Breakthrough in blocking water transport in plants and humans
Monday, 28 October 2002
A breakthrough by plant physiologists in the University of Adelaide's Department of Horticulture, Viticulture and Oenology could pave the way to the treatment of various human ailments as well as applications in agriculture.
The discovery has identified compounds that block water flow through specialised proteins call aquaporins which are responsible for most water transport in plants and humans. One compound is the major component of Silverdine cream, a preferred burns medication, yet it was not known that silverdine may work by blocking water transport.
While researching water and nutrient flow in plants, Dr Christa Niemietz and the Chair of Viticultural Science at the University's Waite Campus, Professor Steve Tyerman, found that silver and gold compounds were up to 200 times more effective than currently known blockers.
"Our plant research had recently identified a new class of aquaporin blockers, inhibitors that can effectively halt the transfer of water across plant and human membranes," Professor Tyerman said. "The compound silversulfadiazine was found to be effective with water transfer in human red cells and in plant roots and is likely to block water transport at other sites."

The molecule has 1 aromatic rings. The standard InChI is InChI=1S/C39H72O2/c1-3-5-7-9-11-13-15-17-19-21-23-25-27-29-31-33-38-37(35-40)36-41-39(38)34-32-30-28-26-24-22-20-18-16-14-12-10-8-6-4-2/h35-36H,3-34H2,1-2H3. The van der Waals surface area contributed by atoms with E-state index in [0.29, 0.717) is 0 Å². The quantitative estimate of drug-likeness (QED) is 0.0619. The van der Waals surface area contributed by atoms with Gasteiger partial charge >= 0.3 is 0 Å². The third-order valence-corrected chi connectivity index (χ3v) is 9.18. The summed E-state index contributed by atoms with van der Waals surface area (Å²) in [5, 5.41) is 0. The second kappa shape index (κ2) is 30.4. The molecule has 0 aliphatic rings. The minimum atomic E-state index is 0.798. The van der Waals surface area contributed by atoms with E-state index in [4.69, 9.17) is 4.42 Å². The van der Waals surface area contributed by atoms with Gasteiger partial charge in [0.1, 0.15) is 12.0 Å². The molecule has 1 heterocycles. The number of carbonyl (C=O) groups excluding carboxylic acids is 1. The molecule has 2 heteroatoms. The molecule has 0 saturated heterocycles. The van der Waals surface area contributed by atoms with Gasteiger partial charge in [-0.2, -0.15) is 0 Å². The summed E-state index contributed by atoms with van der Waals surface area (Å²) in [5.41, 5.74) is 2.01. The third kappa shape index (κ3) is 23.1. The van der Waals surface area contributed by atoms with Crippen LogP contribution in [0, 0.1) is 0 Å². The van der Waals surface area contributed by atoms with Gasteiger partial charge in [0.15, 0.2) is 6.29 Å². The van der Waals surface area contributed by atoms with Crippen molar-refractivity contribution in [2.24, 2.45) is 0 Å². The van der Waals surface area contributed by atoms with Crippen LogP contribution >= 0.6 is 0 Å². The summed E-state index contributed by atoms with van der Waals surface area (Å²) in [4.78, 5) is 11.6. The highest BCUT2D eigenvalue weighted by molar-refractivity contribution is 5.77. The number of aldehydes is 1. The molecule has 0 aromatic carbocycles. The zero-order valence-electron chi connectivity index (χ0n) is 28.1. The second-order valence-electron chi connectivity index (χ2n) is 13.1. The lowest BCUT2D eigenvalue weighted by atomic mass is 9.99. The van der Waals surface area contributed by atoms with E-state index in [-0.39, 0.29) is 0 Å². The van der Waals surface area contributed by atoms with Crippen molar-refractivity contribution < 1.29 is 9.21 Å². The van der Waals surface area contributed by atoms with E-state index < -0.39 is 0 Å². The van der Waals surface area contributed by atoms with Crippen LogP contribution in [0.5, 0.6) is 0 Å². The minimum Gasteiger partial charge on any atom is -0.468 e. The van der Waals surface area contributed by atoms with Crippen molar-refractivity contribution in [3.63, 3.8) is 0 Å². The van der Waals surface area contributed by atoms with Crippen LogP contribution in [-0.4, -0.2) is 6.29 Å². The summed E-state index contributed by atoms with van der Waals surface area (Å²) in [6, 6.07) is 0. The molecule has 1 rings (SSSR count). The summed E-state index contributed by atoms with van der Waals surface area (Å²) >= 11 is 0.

"It is thought that Silverdine cream works in burns treatment because it inhibits microbial growth," said Professor Tyerman. "This is critical for the treatment of burns. However, the almost total blocking of water transfer across membranes may be another component to the cream's effectiveness," he said.
Professor Tyerman's team believes the use of these and other related compounds may be considered as treatment for other ailments in humans related to water movement including swelling of tissues as occurs in head trauma. The compounds also have significant potential in agricultural science.
The University of Adelaide has a preliminary patent on the applications of these compounds.
ARC Centre of Excellence in Plant Energy Biology
School of Agriculture, Food & Wine
The University of Adelaide
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